IELTS Listening Practice Test 9 Printable -
IELTS Listening Practice Test 9 Printable

IELTS Listening Practice Test 9 Printable


The part of the text containing the answer is underlined with the question number given in square brackets []. If you still struggle with IELTS Listening tests, please refer to IELTS Listening tips.

IELTS Listening Section 1

Recorded message: Thank you for calling Millennium Office Supplies. If you would like to place an order, please press one. Your call has been placed in a queue. A customer service operator will be with you shortly.
Woman: Gina speaking. How can I help you?
Man: Oh, hello – I’d like to order some stationery, please.
Woman: And who am I speaking to?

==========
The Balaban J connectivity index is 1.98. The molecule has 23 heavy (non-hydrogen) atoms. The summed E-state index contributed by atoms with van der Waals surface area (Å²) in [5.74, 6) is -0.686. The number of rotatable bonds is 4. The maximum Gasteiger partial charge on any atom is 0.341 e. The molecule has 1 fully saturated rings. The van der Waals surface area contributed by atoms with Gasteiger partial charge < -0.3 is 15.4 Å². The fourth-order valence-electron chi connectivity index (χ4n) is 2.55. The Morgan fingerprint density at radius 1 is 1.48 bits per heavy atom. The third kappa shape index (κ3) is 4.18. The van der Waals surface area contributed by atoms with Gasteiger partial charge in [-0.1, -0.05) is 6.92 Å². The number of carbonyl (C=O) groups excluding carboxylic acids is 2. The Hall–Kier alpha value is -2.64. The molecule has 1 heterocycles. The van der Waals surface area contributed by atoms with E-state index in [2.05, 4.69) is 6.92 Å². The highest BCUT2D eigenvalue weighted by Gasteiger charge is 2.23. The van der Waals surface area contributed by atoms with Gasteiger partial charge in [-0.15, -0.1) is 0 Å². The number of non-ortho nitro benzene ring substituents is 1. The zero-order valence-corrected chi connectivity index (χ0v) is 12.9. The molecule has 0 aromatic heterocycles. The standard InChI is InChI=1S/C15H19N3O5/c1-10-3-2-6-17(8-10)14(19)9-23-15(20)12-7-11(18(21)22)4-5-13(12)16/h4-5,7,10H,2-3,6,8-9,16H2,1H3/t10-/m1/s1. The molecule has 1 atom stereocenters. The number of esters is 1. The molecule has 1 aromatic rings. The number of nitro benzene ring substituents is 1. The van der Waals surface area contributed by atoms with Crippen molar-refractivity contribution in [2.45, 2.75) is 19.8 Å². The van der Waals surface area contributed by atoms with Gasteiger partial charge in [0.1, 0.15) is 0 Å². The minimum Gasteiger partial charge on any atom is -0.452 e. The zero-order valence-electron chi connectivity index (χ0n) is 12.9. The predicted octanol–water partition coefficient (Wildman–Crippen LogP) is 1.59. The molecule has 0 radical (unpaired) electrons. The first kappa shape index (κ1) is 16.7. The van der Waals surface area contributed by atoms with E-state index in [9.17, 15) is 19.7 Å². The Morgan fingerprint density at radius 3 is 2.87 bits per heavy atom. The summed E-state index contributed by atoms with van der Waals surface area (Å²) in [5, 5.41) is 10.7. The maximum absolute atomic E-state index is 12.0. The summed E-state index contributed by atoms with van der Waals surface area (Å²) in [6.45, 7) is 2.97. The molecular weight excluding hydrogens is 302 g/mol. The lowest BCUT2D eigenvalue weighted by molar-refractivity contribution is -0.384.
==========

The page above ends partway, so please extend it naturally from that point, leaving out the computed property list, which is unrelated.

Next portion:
Man: John Carter.
Woman: Right – can I just confirm your account number and the name of your company, John?
Man: Sure! The account number is 6-9-2-4 double 1 [1]
Woman: Six nine two four one one. Right, and you’re from ‘Rainbow Computers?’
Man: No. The company is Rainbow Communications [2].
Woman: Oh, OK, I’ll just fix that on the system communications. And what would you like to order, John?
Man: Envelopes. We need a box of A4 – that is, normal size envelopes.
Woman: White, yellow or vanilla?
Man: We’ll have the plain white please [3] – but the ones with the little windows.
Woman: OK. One box – A4 – white – just the one box, was it?
Man: Uhm, on second thoughts make that two boxes [4]. We go through heaps of envelopes. As a matter of interest. Are they made from recycled paper?
Woman: No. You can’t get white recycled paper. The recycled ones are grey and they’re more expensive actually.
Man: Right – we’ll stick to white then.
Woman: Something else, John?
Man: Yes, we need some coloured photocopy paper. What colours do you have?
Woman: We’ve got purple, light blue, blue, light green – whatever you want, pretty much. There are 500 sheets to the pack.